The next morning, the kids found the Easter basket which consisted of some dark Hersey's kisses (nut and gluten-free!), a fruit bar, a fruit pouch, stickers, pencils, some novel sugary cereal, cards from their Grandparents, and a small gift: a game for Finn and a hamster for Eileen.

For breakfast, I had made some hot-cross buns: a special and yummy treat.  I kept it simple for dinner: Egg salad on toast, asparagus, fruit salad, and strawberry crisp for dessert.  As I write this, it sounds simple compared to other traditional Easter meals of ham, potatoes, cakes, etc.  However, it still required a lot of work.  I found a new appreciation for my mother who spent all this time on the food only to have us gobble it up, not really appreciating all the effort.  Parenthood really is an exercise in non-appreciation.  I am just glad that I have a few months before another holiday comes around requiring extra preparation and effort on my part.  Holidays are awesome for kids, not so awesome for me.  I am also appreciating the idea of family and friend gatherings: where the work is shared by all and not just the one.

After dinner, I tried to rally for the Easter egg hunt, however both Mr. F and I were wiped.  In the end, we had each kid hide the eggs upstairs for the other to find.  This was great.....until the four year-old couldn't really remember where she had hidden the eggs.  Also, she kept telling Finn where the eggs were hidden vs giving hints.  (Admittedly a difficult concept for a four year-old to grasp.)  This of course led to melt-downs from the seven year-old and headaches for the parents.  Despite all this, the kids had fun.  Phew.  We had the hunt inside our house since Finn had taken a bath and was in his pajamas already.  I then documented our unmade beds and cluttered rooms as I took pictures of the kids finding the eggs.  (Oh look!  Finn has hidden some eggs in the dirty clothes bin.  Charming.) Documenting our imperfect life right here.  You are welcome.

More pictures can be found here.


Saturday, April 29, 2017

Kid pants x 10

Although I would love to make all of my kids' clothing, the truth is: Mama don't have time for that.  I have instead tried to focus on making items that I can't find in stores to fit my kids, namely elastic-waist pants such as sweatpants, lounge pants, etc.  Even if they have a drawstring, I can't cinch it tight enough to stay up without serious discomfort.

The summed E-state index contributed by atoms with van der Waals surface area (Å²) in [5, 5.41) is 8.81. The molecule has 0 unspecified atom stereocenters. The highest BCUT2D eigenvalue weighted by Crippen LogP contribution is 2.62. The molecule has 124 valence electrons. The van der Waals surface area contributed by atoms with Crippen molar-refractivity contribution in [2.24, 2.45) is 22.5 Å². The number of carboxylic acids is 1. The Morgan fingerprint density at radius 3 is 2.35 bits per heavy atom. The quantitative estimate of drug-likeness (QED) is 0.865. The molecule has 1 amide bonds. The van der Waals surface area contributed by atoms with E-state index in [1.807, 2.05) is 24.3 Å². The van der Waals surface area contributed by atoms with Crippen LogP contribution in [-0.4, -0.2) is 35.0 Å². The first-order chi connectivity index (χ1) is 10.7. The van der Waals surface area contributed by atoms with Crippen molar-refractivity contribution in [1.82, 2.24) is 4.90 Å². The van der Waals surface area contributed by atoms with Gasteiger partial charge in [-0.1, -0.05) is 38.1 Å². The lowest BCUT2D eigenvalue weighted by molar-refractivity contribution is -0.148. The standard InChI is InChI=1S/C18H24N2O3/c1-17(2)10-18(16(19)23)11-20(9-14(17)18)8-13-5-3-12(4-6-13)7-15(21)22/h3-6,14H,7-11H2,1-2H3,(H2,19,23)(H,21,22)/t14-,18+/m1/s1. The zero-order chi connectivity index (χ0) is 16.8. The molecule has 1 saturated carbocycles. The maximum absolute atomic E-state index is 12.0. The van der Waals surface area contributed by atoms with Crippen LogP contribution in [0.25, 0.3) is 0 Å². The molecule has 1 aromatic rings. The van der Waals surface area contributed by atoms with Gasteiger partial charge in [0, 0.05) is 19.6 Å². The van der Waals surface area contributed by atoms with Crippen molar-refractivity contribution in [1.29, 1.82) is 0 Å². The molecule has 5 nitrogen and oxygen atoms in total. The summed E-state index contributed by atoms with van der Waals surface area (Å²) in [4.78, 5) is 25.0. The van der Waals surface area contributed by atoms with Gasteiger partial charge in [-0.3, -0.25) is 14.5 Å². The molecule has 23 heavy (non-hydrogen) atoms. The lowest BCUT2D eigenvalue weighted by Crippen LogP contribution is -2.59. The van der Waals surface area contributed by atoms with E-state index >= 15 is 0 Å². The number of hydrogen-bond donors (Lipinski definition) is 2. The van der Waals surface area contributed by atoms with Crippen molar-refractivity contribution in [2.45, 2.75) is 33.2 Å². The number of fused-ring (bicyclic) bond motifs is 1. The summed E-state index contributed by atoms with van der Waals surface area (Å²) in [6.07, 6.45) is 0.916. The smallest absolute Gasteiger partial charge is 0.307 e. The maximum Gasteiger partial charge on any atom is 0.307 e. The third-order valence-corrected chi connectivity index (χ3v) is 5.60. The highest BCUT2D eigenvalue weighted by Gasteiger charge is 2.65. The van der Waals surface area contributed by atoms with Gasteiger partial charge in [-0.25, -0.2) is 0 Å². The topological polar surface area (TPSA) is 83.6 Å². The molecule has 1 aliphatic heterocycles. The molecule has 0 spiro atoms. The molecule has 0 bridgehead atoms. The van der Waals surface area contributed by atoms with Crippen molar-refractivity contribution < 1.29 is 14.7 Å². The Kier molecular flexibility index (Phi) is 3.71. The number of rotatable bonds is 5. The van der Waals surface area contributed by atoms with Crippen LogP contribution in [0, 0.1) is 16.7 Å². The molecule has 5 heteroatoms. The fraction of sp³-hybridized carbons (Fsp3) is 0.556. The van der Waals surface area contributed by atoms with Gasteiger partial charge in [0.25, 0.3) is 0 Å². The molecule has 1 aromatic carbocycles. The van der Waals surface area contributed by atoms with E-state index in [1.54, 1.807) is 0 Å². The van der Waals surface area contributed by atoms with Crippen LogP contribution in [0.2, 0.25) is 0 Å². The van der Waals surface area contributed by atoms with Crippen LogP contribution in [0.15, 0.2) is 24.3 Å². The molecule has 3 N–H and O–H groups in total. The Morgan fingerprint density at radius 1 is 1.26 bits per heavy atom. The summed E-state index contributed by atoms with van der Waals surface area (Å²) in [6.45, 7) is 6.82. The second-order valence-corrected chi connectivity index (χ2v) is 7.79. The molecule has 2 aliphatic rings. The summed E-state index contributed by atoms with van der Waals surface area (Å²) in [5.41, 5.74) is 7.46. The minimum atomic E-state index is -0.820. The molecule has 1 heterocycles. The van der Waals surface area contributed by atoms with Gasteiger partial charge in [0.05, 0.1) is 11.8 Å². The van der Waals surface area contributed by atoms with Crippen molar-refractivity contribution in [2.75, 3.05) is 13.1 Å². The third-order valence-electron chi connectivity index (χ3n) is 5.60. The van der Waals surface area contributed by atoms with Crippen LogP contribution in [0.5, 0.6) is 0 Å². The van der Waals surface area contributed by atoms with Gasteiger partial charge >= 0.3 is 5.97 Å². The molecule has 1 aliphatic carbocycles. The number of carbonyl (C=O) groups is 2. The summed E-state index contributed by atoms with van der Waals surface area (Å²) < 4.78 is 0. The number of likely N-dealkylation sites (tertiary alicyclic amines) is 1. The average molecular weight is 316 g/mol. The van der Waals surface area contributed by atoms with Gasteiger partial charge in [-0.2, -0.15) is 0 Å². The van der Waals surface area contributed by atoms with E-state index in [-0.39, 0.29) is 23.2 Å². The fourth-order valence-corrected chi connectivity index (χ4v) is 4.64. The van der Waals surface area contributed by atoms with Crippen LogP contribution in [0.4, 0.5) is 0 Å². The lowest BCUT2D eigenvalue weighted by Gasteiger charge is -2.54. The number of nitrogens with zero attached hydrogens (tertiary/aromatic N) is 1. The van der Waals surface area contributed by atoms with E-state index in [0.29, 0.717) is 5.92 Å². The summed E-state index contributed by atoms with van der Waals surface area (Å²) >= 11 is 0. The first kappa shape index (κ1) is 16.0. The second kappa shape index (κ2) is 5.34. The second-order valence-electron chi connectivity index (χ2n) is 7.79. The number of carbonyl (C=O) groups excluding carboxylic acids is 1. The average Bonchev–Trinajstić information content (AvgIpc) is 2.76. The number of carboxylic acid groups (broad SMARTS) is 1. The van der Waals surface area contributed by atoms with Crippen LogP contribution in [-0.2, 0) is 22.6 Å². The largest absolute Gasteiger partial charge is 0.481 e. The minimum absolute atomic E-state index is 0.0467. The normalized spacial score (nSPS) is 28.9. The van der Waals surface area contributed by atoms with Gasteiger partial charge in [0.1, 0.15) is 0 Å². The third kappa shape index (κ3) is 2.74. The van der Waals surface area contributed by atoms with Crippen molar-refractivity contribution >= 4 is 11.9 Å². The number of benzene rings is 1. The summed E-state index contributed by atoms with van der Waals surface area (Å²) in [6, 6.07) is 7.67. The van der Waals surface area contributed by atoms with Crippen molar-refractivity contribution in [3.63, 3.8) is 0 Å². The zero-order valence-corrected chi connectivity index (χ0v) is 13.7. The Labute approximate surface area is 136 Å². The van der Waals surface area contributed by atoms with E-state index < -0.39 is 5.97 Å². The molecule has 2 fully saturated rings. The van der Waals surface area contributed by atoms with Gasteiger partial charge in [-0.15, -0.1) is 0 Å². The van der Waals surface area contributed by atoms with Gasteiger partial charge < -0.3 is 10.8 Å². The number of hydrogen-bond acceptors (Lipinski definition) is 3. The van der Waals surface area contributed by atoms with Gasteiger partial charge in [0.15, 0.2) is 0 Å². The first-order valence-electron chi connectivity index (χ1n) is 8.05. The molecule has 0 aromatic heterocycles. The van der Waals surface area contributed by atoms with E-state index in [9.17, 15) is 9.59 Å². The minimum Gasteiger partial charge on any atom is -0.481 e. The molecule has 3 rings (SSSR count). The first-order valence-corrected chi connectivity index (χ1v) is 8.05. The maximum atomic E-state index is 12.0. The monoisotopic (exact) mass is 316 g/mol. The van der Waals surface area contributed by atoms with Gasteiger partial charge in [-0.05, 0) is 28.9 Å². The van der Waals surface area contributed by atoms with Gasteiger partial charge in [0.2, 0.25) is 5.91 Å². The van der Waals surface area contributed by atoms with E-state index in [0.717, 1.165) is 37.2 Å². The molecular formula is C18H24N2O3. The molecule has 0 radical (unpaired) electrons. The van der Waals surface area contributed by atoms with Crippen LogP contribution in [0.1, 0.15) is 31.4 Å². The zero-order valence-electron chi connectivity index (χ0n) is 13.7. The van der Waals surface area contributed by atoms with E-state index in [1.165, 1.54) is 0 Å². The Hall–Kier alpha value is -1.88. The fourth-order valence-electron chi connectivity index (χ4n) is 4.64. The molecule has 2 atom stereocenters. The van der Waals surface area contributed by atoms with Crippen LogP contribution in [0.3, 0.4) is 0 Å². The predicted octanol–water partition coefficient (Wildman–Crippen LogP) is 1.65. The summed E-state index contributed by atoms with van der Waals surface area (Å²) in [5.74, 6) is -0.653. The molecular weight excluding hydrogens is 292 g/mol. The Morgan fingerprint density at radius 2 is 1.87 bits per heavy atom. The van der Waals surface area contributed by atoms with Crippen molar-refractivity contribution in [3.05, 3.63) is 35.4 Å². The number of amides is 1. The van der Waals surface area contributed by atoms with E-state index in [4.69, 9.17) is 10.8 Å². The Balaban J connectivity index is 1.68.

My sewing plans: 2 sets of pajama pants for Enna using flannel I bought for a baby's blanket that never got made when I had babies.  2 sets of sweatpants for each kid (navy for Finn and navy and purple for Enna).  2 sets of fleece pants for each kid (black) for camping and outdoor play in the damp PNW.  The grand total?  10 pants.  

Since I was going to make so many pants in one go, I wanted it to be the most basic pant pattern I could find.  The pant patterns I have (Oliver + S), while awesome, include lots of little details to make them special.  I didn't want to deconstruct them back to the basic pant pattern.  (Although in retrospect, I could probably taken the free Sunny Day Short pattern and just lengthened it.)  I instead chose to use Rae's Parsley Pant pattern.  The bonus to this pattern is that it is just one pattern piece.  You can then spice this pattern up by adding pipping, pockets, patches, contrasting stripe, etc.  For $10, I feel like I got my money's worth already by making the 10 pairs of pants.  

For the pajama pants, I made as drafted.  It has a bit of a flare at the bottom for a vintage vibe.  I did not add pockets.

For the sweatpants, I straightened the leg and added patch pockets (included in the pattern.)  For Enna, I made a size 2 and added 3 inches in length.  I also knew from the pajama pants that I really needed more length.  So instead of doing a fat hem like the pattern called for, I did a total hem of 1".  For Finn, I made a size 5 and added 4 inches in length.  For fabric, I used the 100% organic cotton sweatshirt fleece from  I read that the polyester blend pills over time.  This has not pilled at all and has held up really nice.  It is *not* thick however.  I would say it is more of a lightweight sweatshirt fleece.  Still, I like it, and it has been great.  

For the fleece pants, I used the straightened leg pattern, added elastic to the leg cuff, and nixed the pockets since the fleece was so thick.  (Patch pockets would have added too much bulk)  For fabric, I used the WinterFleece from  I had ordered a bunch of different fleece swatches.  I was looking for something substantial and that wouldn't pill.  This has been exactly what I wanted. I don't have a great pictures of these plain, but you can see them in action by looking at all of our camping photos with the kids in them.  Here is one of them:

After all that pant sewing, I decided that it was my turn.  I have successfully made a couple of Scout Tee shirts, and am working on fitting a Cappuccino tunic.  Those will have to be written about on a different day.  And of course, now that summer is on the horizon, I made a quick inventory of the kids' short situation.  Enna will be fine.  She has some hand-me-downs and the shorts that I made Finn a couple of years ago will fit her once I hem them to the right length.  Finn however, will need some more made.  I plan on making two of the sketchbook shorts and two of the parachute pants shortened for shorts.  And then!  I have visions of making the kids some hiking pants using the Field Trip pattern and sourcing some nylon fabric (using the info in this tutorial).  So lots of sewing in the works!